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Silverfox1
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Aug 25, 2011 10:24 as a reply to  @ bpark42's post |  #3

Do a little research and consider a nice used Tokina 11-16/f2.8 since it has been a very popular wide angle since its initial release and still hard to find new due to the earthquake i assume.

http://www.bhphotovide​o.com …_16mm_f_2_8_AT_​X_116.html (external link)

Regards, ;)


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trailpixie
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Aug 25, 2011 10:28 as a reply to  @ Silverfox1's post |  #4

consider a prime like the sigma 15mm f/2.8 fisheye. It will give you a substantial changeup from your 18-whatever kit lens with excellent quality. The wide angle zooms generally overlap with the bottom half of many of the normal zooms, so I don't see much point in a zoom in the wide range. A prime will also be lighter.


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eneyman
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Aug 25, 2011 10:29 |  #5

thanks park, I will definitely wait to see the range I get with the kit, but I have been seeing many wide angle photos lately and love the dramatic look of them, especially for beautiful scenic shots of mountains and the outdoors.. heck even wide shots of objects like cars seem really cool as they sort of "suck" you in. I plan to make videos and just wanted different lens options so that the whole movie doesn't look like a "homemade" movie..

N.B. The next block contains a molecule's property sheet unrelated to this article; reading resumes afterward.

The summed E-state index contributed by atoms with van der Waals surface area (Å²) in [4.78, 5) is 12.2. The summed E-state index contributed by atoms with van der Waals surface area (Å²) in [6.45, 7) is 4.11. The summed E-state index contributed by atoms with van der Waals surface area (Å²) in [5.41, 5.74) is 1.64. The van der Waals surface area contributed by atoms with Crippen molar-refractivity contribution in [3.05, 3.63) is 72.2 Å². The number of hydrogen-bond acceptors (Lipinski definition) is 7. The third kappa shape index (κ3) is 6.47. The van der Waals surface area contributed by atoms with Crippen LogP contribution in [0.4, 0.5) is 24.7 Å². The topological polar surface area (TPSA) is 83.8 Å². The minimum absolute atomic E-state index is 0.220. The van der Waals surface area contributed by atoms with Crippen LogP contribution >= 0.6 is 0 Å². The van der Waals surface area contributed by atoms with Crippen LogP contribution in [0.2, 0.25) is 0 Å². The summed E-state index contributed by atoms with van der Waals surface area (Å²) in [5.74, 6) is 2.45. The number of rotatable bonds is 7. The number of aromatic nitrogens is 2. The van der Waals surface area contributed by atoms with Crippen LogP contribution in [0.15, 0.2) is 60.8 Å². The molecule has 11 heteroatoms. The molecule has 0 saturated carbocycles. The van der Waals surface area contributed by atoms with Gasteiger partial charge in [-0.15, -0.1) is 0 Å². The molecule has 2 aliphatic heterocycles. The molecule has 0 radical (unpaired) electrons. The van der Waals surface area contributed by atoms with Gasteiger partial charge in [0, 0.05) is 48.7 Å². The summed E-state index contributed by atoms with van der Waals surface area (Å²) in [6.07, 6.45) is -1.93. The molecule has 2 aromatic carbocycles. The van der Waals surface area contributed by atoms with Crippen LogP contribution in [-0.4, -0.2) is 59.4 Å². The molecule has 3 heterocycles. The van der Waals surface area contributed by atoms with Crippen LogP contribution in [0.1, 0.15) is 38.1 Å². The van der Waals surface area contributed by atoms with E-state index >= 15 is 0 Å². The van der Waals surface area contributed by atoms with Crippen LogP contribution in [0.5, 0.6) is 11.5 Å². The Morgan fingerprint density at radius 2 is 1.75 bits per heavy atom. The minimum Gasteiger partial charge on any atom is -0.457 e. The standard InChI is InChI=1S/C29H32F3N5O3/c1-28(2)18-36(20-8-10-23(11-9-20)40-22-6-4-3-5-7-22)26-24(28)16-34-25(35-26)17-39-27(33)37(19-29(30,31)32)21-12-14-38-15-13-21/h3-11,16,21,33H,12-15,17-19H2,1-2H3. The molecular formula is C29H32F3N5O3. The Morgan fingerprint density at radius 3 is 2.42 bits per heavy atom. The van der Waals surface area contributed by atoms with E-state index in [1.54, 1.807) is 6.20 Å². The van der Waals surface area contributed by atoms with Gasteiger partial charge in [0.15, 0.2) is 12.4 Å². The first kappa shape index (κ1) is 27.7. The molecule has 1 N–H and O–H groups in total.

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RHChan84
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Aug 25, 2011 13:44 |  #6

There are a alot of landscape photos that look great but try to see if you can see the EXIF data and it should tell you the focal length. You will be surprise how many are around the 20mm or more.


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thestone11
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Aug 25, 2011 14:14 |  #7

I am more than happy with my sigma 10-20mm~! Great lens for the money~!


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tkbslc
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Aug 25, 2011 14:17 |  #8

eneyman wrote in post #12997315 (external link)
thanks park, I will definitely wait to see the range I get with the kit, but I have been seeing many wide angle photos lately and love the dramatic look of them, especially for beautiful scenic shots of mountains and the outdoors.. heck even wide shots of objects like cars seem really cool as they sort of "suck" you in. I plan to make videos and just wanted different lens options so that the whole movie doesn't look like a "homemade" movie..

18mm is actually very wide. No it is not anywhere near 10mm, but you can still do those kinds of wide dramatic landscapes quite well at 18mm. I would recommend sticking with the 18-55 for a few month and really exploring your needs before you go jumping into expensive lenses.